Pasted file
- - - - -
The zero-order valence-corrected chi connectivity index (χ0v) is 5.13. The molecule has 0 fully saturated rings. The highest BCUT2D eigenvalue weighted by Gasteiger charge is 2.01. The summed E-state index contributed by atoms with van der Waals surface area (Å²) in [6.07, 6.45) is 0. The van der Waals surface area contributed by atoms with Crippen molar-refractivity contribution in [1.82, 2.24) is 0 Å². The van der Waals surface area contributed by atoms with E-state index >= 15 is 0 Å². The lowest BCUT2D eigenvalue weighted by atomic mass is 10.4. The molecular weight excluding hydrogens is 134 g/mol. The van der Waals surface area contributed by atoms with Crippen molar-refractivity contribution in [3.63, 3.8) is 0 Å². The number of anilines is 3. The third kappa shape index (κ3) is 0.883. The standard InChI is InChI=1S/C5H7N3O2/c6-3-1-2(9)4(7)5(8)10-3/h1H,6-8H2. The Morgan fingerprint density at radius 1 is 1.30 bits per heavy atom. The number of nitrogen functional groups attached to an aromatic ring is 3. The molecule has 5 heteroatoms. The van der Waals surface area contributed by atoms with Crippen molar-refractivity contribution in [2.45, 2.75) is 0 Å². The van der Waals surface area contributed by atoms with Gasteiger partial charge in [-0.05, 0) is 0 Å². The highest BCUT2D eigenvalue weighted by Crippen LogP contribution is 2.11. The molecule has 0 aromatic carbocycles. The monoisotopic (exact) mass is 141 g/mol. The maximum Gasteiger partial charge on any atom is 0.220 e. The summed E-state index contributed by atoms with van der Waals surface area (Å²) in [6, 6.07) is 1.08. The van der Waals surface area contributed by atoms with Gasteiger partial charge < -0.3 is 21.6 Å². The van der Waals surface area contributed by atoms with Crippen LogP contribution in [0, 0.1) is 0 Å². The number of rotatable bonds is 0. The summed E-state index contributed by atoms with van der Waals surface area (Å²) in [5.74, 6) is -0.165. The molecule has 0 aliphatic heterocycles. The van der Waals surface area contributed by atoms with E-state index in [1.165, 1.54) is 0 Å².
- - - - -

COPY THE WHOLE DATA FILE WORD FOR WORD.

The zero-order valence-corrected chi connectivity index (χ0v) is 5.13. The molecule has 0 fully saturated rings. The highest BCUT2D eigenvalue weighted by Gasteiger charge is 2.01. The summed E-state index contributed by atoms with van der Waals surface area (Å²) in [6.07, 6.45) is 0. The van der Waals surface area contributed by atoms with Crippen molar-refractivity contribution in [1.82, 2.24) is 0 Å². The van der Waals surface area contributed by atoms with E-state index >= 15 is 0 Å². The lowest BCUT2D eigenvalue weighted by atomic mass is 10.4. The molecular weight excluding hydrogens is 134 g/mol. The van der Waals surface area contributed by atoms with Crippen molar-refractivity contribution in [3.63, 3.8) is 0 Å². The number of anilines is 3. The third kappa shape index (κ3) is 0.883. The standard InChI is InChI=1S/C5H7N3O2/c6-3-1-2(9)4(7)5(8)10-3/h1H,6-8H2. The Morgan fingerprint density at radius 1 is 1.30 bits per heavy atom. The number of nitrogen functional groups attached to an aromatic ring is 3. The molecule has 5 heteroatoms. The van der Waals surface area contributed by atoms with Crippen molar-refractivity contribution in [2.45, 2.75) is 0 Å². The van der Waals surface area contributed by atoms with Gasteiger partial charge in [-0.05, 0) is 0 Å². The highest BCUT2D eigenvalue weighted by Crippen LogP contribution is 2.11. The molecule has 0 aromatic carbocycles. The monoisotopic (exact) mass is 141 g/mol. The maximum Gasteiger partial charge on any atom is 0.220 e. The summed E-state index contributed by atoms with van der Waals surface area (Å²) in [6, 6.07) is 1.08. The van der Waals surface area contributed by atoms with Gasteiger partial charge < -0.3 is 21.6 Å². The van der Waals surface area contributed by atoms with Crippen LogP contribution in [0, 0.1) is 0 Å². The number of rotatable bonds is 0. The summed E-state index contributed by atoms with van der Waals surface area (Å²) in [5.74, 6) is -0.165. The molecule has 0 aliphatic heterocycles. The van der Waals surface area contributed by atoms with E-state index in [1.165, 1.54) is 0 Å².